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Exposing the Myth Of Planned Obsolescence: Why the Sales Compensation Plan Must Change


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presented at TrueConnection: Sales Performance Management Conference 2007 by Mark Davis, Managing Principal of Valitus Group, Inc.

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Exposing the Myth Of Planned Obsolescence: Why the Sales Compensation Plan Must Change

  1. 1. TrueConnection Sales Performance Management Conference 2007 November 13, 2007 The Myth of Planned Obsolescence Why the Sales Compensation Plan Must Change
  2. 2. Today’s objectives <ul><li>Discuss the tension between Corporate and the field </li></ul><ul><li>Identify the key drivers of sales compensation change </li></ul><ul><li>Consider case examples that illustrate each of the change drivers </li></ul><ul><li>Reflect on the lessons learned </li></ul>
  3. 3. When it comes to sales compensation plan change, the voices heard from the field… “ Why should we change the plan; we’re not losing staff?” “ We just figured out how to make money on the old plan, so they have to change it!” “ Management’s just trying to cut costs!”
  4. 4. … typically don’t reflect reality <ul><li>Sales compensation is a dynamic management tool </li></ul><ul><ul><li>Communicates management’s strategic priorities </li></ul></ul><ul><li>As business conditions change so should the approach to compensating the sales force </li></ul><ul><li>There are any number good reasons for changing the sales compensation plan </li></ul><ul><ul><li>Most notably anything that fundamentally alters the charter of a sales role </li></ul></ul>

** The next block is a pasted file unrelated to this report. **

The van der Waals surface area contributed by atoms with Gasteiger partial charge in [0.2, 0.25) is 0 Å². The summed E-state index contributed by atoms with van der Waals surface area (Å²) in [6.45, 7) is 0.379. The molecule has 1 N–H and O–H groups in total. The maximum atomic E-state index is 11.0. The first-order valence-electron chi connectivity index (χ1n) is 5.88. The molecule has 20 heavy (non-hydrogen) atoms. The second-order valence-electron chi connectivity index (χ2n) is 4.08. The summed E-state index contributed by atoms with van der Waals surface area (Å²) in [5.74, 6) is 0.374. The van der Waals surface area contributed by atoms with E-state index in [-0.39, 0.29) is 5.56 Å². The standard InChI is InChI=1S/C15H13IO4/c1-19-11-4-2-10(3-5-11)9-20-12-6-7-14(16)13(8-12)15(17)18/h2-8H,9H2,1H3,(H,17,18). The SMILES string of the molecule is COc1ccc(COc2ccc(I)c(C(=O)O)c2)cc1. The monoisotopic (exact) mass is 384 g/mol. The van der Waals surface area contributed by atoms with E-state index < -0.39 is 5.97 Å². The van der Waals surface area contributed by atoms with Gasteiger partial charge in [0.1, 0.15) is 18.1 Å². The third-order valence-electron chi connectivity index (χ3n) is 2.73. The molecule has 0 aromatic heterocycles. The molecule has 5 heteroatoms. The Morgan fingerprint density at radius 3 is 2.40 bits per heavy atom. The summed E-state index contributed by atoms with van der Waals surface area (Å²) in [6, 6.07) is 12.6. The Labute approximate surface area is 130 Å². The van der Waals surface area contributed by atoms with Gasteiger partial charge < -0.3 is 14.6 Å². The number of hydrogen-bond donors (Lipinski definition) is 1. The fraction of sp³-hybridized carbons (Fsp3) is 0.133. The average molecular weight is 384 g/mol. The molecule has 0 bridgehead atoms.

5. 5. WorldatWork survey of sales compensation practices – reasons for change WorldatWork Survey of Key Sales Compensation Practices, October 2006
  6. 6. Definition of obsolescence… The American Heritage Dictionary of the English Language “… being in the process of passing out of use or usefulness…” Merriam-Webster Dictionary of Law “… a loss in the utility or value of property that results over time from intrinsic limitations or external circumstances…”
  7. 7. Intrinsic limitations and external circumstances… the drivers of sales compensation change <ul><li>The strategic objectives which help define the charter of the sales force </li></ul><ul><ul><li>Grow top-line revenue by 12% </li></ul></ul><ul><ul><li>Maintain share leadership in XYZ market segment </li></ul></ul><ul><ul><li>Improve margins by selling higher margin products </li></ul></ul><ul><li>The means by which a company takes its product/service to market </li></ul><ul><ul><li>Market segmentation </li></ul></ul><ul><ul><li>Channel strategy </li></ul></ul><ul><ul><li>Sales organization structure </li></ul></ul><ul><ul><li>Sales coverage model </li></ul></ul><ul><ul><li>Staffing levels </li></ul></ul><ul><li>What customers need and value from your sales resources </li></ul><ul><ul><li>Transaction efficiency </li></ul></ul><ul><ul><li>Consultative solution selling </li></ul></ul>Business Objectives Go-to-Market Strategy Customer Buying Preferences